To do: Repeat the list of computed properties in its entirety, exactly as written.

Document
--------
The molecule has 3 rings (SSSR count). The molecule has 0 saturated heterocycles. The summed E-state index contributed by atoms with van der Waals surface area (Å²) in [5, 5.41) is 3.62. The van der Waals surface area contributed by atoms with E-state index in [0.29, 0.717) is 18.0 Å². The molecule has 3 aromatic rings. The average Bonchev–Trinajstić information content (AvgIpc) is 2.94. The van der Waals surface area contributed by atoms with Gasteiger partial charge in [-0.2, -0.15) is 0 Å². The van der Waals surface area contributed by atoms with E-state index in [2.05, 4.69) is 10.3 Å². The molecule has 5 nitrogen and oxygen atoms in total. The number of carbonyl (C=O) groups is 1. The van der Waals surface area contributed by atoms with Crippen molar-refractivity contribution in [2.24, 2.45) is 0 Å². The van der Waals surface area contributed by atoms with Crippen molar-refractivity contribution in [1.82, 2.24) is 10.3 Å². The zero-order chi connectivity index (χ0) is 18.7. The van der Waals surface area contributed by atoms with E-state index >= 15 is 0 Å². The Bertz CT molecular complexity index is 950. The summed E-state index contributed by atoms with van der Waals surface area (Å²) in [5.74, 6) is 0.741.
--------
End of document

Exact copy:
The molecule has 3 rings (SSSR count). The molecule has 0 saturated heterocycles. The summed E-state index contributed by atoms with van der Waals surface area (Å²) in [5, 5.41) is 3.62. The van der Waals surface area contributed by atoms with E-state index in [0.29, 0.717) is 18.0 Å². The molecule has 3 aromatic rings. The average Bonchev–Trinajstić information content (AvgIpc) is 2.94. The van der Waals surface area contributed by atoms with Gasteiger partial charge in [-0.2, -0.15) is 0 Å². The van der Waals surface area contributed by atoms with E-state index in [2.05, 4.69) is 10.3 Å². The molecule has 5 nitrogen and oxygen atoms in total. The number of carbonyl (C=O) groups is 1. The van der Waals surface area contributed by atoms with Crippen molar-refractivity contribution in [2.24, 2.45) is 0 Å². The van der Waals surface area contributed by atoms with Crippen molar-refractivity contribution in [1.82, 2.24) is 10.3 Å². The zero-order chi connectivity index (χ0) is 18.7. The van der Waals surface area contributed by atoms with E-state index >= 15 is 0 Å². The Bertz CT molecular complexity index is 950. The summed E-state index contributed by atoms with van der Waals surface area (Å²) in [5.74, 6) is 0.741.